How NOT to get lost in the woods: Navigation 5 Top Tips
Posted on Jun 09, 2015 by Alex Kendall
Getting lost in the hills almost has a romantic appeal of carefree wanderlust.
But that romantic appeal can wear off in no time! Wilderness Guide, Alex Kendall shares some advice. How NOT to get lost in the woods: Navigation 5 Top Tips.
Make sure you’re in the woods in the first place
- Knowing where you are to start with is pretty important when it comes to working out how to get to where you want to be. If you are confident you know where you are, try and prove it using the features around you and compare them to the map. It’s easy to convince yourself you are where you want to be, as we don’t like to admit to being lost.
- Remember natural features are more reliable than man-made ones. Hills and rivers are a good place to start. Man-made forest plantations are cut down. I have even found entire forests that aren’t on the map. So it’s wise to use many features to pinpoint your position if possible.
Going fast doesn’t help if it’s in the wrong direction
- Panicking and running off in any direction can be tempting. But it’s a surefire way to being completely lost, rather than only mildly confused. Take your time to work it out using the compass. This is especially important if you’re in a wood and can’t see much of the larger scenery. Instead of starting to navigate when it gets tricky, make sure you have the map out early on.
- You can be mentally ticking off easier features as you go, so you get warmed up. Backtrack to the last known feature if you need to. If anyone in your group says ,“are we lost?”, you’re allowed to kick them. As you’re the one putting your time into navigating after all!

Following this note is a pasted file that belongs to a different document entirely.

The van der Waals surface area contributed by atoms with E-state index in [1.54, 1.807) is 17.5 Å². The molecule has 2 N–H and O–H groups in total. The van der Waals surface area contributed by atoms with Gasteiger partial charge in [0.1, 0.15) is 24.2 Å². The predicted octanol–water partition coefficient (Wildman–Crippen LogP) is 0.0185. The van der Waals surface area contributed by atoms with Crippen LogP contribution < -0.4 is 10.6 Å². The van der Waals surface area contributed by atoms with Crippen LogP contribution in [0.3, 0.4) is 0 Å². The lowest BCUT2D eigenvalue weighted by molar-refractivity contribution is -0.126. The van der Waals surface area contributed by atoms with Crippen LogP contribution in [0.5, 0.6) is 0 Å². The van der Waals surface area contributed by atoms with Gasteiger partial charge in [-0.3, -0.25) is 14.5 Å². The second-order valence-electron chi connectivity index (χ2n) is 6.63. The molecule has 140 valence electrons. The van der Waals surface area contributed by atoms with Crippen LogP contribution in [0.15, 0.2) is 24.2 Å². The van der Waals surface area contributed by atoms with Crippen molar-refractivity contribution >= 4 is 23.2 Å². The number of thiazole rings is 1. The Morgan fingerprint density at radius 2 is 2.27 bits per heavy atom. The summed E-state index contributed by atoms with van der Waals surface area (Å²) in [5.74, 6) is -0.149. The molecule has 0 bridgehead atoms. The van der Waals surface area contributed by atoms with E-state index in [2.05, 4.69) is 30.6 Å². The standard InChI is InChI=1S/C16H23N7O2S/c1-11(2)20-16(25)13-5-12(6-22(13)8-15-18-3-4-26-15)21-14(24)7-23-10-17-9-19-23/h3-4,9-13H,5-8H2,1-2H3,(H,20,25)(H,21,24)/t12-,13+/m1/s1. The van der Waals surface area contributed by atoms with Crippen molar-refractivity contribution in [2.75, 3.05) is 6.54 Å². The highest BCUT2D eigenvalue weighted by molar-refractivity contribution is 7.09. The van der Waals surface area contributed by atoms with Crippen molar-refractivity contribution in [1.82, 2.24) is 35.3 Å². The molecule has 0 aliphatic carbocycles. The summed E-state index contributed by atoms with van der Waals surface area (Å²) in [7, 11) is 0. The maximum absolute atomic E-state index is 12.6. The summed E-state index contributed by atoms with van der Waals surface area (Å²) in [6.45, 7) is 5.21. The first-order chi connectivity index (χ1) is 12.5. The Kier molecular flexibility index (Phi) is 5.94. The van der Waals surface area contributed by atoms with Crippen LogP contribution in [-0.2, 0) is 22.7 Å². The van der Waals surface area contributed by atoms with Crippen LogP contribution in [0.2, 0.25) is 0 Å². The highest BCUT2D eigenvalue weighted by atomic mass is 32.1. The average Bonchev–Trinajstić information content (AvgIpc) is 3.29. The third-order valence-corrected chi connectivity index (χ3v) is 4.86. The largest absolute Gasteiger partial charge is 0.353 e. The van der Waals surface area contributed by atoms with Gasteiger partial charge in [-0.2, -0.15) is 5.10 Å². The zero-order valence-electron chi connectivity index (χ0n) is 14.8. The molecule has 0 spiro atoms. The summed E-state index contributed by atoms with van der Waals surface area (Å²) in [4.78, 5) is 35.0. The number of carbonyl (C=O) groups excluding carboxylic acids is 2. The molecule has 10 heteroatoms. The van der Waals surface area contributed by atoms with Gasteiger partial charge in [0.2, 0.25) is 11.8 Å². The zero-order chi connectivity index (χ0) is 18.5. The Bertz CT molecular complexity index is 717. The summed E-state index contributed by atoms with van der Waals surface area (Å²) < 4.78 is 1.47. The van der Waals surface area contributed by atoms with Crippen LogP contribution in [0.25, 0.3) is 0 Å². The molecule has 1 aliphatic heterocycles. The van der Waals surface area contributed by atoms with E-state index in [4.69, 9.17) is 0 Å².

Always be sceptical of paths
- If you’re following a bearing through the woods or across a misty hillside, there is a great urge to follow the first path you come across. This happens whether it goes in the direction you want to be heading or not! Surely it’ll lead somewhere safe? Well, it is possible but not a sure thing.
- There are plenty of paths made by sheep and deer. These may either take you round in circles, or just disappear in the middle of nowhere. Unless you eat grass and have a body that grows wool over your skin, it is unlikely to be a happy night.
Start somewhere you know
- If the first time you use a map is up in the clouds on the Cairngorms, you may struggle. The features, scale and symbols will be unfamiliar. It’s wiser to practice at home.
- Get a map of your local area and take it out when you go for a walk, even one you know well. Get used to how long it takes to move over the map and what the area you know well looks like on paper. This will all help later on.
- These maps are also great for finding new public rights of way near where you live. Look for the green dashed lines on the 1:25,000 OS maps. It’s your right to follow these routes, so go exploring.
Get a guide!
Whatever it is you want to do in the outdoors, there will be someone qualified to teach you. They will do a lot more than just teach you to cycle, kayak or camp. They will introduce you to the landscape. They will explain the geology, plant life and local animals. They may even have some tall tales of adventures to regale around the camp fire. This is a great start to helping you find your own adventures.
Want to go on a walking holiday, but not feel quite like going alone? On our Wilderness Walking trips you will be guided by an expert, just take a look of some our future trips:
Have you got any handy Navigation tips to share?
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